Russell Howard steps in, and not a moment too soon.
I think we're behind time a little bit overall,
but that's the price you pay when you get me to help.
As the riders start their final night ride,
they know they'll have to push up their average speed
to make up the lost time.
They'll pass through five counties, with a whistle-stop visit to Wales.
Wales! This is great. And we're back in...
First light in Devon marks the final day.
870 miles cycled and 130 still to go.
The end may be in sight, but Miranda has a plan.
We're at Tiverton Parkway and I'm going to get a ticket to Lands End.
But Greg's not one for shortcuts.
Come on! Drive it down! Drive it down, Miranda.
Not far to go, not far to go. You're almost at the top.
You've got about 30 metres to go.
Greg has motivated Miranda throughout the ride.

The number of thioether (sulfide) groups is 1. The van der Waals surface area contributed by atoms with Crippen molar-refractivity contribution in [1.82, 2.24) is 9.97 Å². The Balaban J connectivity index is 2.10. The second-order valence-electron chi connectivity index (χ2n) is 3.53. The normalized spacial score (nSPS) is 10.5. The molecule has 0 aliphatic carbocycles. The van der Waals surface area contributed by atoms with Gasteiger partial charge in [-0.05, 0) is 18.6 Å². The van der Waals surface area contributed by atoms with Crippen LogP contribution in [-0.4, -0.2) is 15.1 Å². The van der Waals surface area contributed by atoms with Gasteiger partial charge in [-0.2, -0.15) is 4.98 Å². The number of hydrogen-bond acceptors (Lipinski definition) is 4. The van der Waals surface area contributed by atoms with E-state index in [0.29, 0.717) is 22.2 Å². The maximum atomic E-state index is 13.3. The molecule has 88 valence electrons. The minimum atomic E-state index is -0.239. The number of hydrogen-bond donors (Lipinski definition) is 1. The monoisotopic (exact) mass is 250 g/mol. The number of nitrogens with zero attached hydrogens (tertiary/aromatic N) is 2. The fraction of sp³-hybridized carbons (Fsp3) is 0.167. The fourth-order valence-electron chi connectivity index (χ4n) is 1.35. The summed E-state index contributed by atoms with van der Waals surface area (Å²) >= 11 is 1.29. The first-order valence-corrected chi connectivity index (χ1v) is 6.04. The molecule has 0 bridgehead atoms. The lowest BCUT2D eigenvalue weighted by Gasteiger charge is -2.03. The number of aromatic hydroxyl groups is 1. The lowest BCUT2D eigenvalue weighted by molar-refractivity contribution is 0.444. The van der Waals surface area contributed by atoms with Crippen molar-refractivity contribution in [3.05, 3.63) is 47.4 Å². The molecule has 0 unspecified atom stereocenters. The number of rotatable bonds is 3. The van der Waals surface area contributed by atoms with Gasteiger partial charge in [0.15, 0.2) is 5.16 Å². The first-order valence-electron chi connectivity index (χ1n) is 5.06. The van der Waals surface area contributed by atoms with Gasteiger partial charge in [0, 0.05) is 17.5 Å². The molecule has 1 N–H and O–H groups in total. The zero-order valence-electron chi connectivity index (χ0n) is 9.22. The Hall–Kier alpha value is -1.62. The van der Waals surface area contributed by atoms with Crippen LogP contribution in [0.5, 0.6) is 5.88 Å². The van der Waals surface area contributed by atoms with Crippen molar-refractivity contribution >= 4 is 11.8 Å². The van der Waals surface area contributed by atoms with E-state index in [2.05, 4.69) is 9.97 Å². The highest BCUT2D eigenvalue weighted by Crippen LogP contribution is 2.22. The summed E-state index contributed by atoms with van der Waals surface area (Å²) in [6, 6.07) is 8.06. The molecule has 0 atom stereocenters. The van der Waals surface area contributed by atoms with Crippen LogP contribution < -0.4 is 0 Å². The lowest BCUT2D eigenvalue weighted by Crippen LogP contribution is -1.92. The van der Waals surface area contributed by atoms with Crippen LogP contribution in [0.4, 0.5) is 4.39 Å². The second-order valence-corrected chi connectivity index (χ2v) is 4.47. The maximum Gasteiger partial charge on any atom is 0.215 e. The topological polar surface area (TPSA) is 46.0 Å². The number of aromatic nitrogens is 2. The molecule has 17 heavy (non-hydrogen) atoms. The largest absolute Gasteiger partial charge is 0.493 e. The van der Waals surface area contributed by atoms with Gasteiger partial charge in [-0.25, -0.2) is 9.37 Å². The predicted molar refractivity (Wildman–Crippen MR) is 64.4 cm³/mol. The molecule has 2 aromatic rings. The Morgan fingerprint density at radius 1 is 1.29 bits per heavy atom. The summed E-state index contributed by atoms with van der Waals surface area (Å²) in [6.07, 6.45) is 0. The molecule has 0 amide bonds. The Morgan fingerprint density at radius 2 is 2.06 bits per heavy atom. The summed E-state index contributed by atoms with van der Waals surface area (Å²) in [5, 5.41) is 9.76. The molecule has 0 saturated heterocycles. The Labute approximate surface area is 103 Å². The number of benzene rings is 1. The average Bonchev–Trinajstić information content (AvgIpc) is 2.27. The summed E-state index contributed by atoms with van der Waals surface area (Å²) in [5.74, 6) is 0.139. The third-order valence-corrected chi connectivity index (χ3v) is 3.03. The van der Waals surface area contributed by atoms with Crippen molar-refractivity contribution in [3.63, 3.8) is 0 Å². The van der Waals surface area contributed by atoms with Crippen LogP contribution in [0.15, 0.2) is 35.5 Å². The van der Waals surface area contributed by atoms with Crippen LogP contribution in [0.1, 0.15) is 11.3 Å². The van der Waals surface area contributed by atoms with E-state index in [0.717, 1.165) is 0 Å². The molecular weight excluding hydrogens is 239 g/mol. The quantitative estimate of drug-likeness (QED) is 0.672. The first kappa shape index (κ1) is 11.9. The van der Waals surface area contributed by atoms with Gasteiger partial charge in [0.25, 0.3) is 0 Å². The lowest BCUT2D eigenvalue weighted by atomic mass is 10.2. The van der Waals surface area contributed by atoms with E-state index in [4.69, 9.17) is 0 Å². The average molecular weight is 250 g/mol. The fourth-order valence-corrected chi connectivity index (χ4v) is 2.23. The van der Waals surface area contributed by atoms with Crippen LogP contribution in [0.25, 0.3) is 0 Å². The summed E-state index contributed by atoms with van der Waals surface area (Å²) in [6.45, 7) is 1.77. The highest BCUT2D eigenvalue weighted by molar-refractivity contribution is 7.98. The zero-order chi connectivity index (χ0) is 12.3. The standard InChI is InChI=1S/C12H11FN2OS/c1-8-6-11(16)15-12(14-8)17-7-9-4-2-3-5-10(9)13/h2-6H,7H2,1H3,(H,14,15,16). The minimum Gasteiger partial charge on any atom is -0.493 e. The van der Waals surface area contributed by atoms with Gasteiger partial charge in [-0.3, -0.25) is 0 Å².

Of all members of the team, she knows how important support can be.
That's a big climb, let me tell you.
You'd never, ever have got up that before. You keep surprising me.
'The Sport Relief £1 million Bike Ride.'
-CHRIS MOYLES: 'Good morning, Davina McCall.
'Davina, we needed a big push this morning. We wanted to try and hit
-'quarter of a million from Radio 1's side of things.
'So it went from 213,000, with a big push,
'Radio 1 has now raised for you...
'Which means, Davina McCall, that your overall total
'for the bike ride is...
At last, the home straight. To meet their target time,
the team will have to go faster than they've ever gone before.
Give us a lift.
Today, they'll have to climb almost 22,000 feet.
That's more than on any other day of the ride so far.
There are some pretty steep descents too.
I had Richard next to me on the bicycle,
and he was going, "Don't put your brakes on!"
Ready? Let go! Let go! Go! Go! Go!
I went down this hill
and I swear we must have been going about 35 miles an hour.
In the end, I just had to scream.
It was like being a kid.
There was an old man - this was one of the coolest moments -
who had a flat cap. He just lifted it off and went, "We're very proud."
That just felt like a really cool moment.